Without such a network in place, the tissue created by engineers is dependent upon diffusion for the transport of nutrients and waste products. Diffusion, however, is a slow process, taking about 17 minutes to traverse a span of 200 microns, or about twice the thickness of a human hair. Increase that distance to an inch, and it takes close to four months for diffusion to occur. That length of time won't support cell growth, Ugaz notes.
"That's just a fundamental limit of this diffusion mechanism the timescale," Ugaz says. "If your aim is to manufacture artificial organs, you'll need a network that has the ability to supply all of the cells in a three-dimensional volume with nutrients while moving waste products out and keeping these processes going in a certain timescale.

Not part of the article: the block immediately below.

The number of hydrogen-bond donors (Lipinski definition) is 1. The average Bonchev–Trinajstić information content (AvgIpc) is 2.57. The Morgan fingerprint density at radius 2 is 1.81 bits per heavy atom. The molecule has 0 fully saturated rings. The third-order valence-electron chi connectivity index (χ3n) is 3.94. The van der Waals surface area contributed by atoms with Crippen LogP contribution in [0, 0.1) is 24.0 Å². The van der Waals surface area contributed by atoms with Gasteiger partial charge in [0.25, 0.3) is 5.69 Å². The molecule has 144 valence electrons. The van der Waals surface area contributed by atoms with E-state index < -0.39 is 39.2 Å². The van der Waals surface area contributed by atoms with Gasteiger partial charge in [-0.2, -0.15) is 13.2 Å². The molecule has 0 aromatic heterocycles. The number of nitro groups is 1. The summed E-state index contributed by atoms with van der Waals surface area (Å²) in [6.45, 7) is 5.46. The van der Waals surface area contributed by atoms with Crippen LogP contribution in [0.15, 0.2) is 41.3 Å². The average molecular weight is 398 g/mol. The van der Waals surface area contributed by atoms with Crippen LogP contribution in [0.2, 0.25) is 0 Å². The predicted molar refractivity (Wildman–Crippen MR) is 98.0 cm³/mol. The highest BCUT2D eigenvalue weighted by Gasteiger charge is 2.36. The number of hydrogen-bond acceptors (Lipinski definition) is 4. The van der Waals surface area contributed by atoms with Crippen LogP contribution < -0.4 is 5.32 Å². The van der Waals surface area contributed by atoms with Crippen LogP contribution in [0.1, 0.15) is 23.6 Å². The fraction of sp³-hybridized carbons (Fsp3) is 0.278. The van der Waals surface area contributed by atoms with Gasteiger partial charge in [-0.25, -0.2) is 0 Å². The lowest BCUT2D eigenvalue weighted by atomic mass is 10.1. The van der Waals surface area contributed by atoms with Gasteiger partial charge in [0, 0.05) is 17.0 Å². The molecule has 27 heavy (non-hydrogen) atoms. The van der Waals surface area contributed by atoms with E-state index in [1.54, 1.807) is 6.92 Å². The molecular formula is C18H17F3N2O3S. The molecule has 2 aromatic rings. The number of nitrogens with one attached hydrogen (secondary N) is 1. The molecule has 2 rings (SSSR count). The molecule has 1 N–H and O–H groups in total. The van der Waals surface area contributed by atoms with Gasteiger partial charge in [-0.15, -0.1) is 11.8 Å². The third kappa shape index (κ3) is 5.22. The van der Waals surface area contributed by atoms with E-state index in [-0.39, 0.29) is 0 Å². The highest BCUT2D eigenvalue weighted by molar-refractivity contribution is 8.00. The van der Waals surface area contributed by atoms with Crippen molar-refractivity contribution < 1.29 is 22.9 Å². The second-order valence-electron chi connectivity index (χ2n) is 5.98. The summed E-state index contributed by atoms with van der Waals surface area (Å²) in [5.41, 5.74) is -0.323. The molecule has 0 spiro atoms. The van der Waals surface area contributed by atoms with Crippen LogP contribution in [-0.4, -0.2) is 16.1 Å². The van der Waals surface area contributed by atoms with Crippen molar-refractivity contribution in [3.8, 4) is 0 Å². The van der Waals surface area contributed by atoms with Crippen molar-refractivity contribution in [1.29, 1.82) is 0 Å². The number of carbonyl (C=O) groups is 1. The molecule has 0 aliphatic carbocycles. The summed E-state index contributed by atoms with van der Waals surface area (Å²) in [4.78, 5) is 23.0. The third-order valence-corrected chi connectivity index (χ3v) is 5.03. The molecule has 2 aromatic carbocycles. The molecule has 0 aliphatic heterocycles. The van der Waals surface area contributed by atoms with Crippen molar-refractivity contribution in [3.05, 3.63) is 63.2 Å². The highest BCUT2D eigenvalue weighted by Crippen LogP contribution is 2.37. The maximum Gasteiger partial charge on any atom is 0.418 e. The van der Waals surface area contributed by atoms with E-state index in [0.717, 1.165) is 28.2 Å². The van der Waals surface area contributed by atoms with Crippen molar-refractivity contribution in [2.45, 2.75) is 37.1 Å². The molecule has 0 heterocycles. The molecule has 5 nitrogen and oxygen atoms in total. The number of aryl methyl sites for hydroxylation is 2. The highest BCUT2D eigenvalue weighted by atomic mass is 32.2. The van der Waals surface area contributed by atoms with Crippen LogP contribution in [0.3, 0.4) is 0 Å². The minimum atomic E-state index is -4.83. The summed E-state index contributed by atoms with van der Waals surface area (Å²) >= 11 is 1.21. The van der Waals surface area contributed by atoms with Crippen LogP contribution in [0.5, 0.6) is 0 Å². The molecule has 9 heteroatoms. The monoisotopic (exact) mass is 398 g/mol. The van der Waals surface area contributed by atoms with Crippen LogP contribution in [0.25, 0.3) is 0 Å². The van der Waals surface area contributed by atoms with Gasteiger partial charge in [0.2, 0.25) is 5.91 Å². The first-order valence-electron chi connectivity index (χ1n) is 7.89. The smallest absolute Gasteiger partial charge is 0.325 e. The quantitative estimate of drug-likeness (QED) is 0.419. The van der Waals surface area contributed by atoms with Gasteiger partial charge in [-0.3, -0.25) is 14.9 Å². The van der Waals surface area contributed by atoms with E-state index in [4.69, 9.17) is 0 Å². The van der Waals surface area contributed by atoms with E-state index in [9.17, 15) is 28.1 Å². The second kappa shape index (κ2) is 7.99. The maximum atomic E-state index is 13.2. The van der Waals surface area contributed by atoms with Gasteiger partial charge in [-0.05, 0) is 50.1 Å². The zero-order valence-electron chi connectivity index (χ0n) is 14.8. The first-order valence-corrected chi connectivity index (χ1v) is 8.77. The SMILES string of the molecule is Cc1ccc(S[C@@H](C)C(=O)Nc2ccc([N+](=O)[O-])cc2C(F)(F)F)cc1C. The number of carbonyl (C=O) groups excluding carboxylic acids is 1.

"The way this is all accomplished [in nature] is with a type of branched network, similar to how a tree is naturally structured. There is a trunk, and distribution occurs throughout a large volume by branches of various lengths and thicknesses that emanate from that trunk. This allows transport to penetrate inside a large volume, until the distance between branches and stems is minimized. It's all really an issue of transport."
Framing the challenge in those terms, Ugaz began contemplating how such a complex architecture could be artificially mimicked. He was well aware of a phenomenon known as the Lichtenberg effect. Named after German physicist Georg Christoph Lichtenberg, the effect is responsible for the creation of a fractal pattern
|Contact: Victor Ugaz|
Texas A&M University